OK. Now, when you combine nucleotides into a DNA strand you do so to create a sugar phosphate backbone. And you'll see for many molecules, I don't care that you know their structures terribly well. But for the basic structure of DNA, including its sugar phosphate backbone, it's going to be important for all that we talk about. So, what happens is we have a chain of DNA growing like this, and we have our OH here.

We have our base here. And which carbon is this?

Five prime, that's right. OK. Which carbon is this? This one.

Great. That's the three prime, two prime, one prime.

Great. OK. To this three prime carbon we add this triphosphate breaking off two phosphates there. The diphosphate gets broken off, the pyrophosphate. And we get a single phosphate linkage to the next subunit of the chain. So, here we go phosphate, sugar, phosphate, sugar. And if we ignore these bases, which, you know, who cares about the bases anyway, what we have is just phosphate, sugar, phosphate, sugar, phosphate, sugar, phosphate, sugar. OK? So, it's a very simple structure.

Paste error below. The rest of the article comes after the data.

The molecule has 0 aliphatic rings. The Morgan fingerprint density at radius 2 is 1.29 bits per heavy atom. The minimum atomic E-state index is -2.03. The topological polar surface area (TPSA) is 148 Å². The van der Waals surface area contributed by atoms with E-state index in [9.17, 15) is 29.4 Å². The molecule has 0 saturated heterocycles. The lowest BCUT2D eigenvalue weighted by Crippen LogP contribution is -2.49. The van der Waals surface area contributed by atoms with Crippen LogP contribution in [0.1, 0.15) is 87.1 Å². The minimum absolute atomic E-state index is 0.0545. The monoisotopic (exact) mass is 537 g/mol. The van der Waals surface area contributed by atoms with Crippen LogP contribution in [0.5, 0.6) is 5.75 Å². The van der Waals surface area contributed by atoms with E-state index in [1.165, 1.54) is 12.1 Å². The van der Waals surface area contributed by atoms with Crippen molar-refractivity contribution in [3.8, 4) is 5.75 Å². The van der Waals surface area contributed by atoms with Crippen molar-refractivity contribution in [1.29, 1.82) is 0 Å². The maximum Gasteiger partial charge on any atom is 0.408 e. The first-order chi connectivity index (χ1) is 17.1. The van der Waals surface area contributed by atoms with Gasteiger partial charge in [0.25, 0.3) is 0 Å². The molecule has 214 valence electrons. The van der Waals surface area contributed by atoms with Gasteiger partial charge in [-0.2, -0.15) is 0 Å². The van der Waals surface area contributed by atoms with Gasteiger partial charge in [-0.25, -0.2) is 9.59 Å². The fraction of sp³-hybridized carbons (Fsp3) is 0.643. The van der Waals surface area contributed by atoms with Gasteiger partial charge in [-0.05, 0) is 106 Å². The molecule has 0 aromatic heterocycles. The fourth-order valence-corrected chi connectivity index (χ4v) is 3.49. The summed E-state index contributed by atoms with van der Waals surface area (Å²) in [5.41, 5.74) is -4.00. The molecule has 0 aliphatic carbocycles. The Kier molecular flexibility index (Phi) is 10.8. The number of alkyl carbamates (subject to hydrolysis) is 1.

There's nothing hard to remember about this. And the phosphate is always attached to the three prime carbon of the preceding sugar and to the five prime carbon of the next sugar.

OK? So, we often speak of chains of DNA growing from the five prime end to the three prime end. And that confuses non-molecular biologists to no end. What are we talking about, five prime ends and three prime ends? This is what we're talking about.

But the additions are catalyzed onto the three prime carbon of that sugar. It grows at it three prime end. So, you have sugar, phosphate, sugar, phosphate, sugar, phosphate. So, that's it.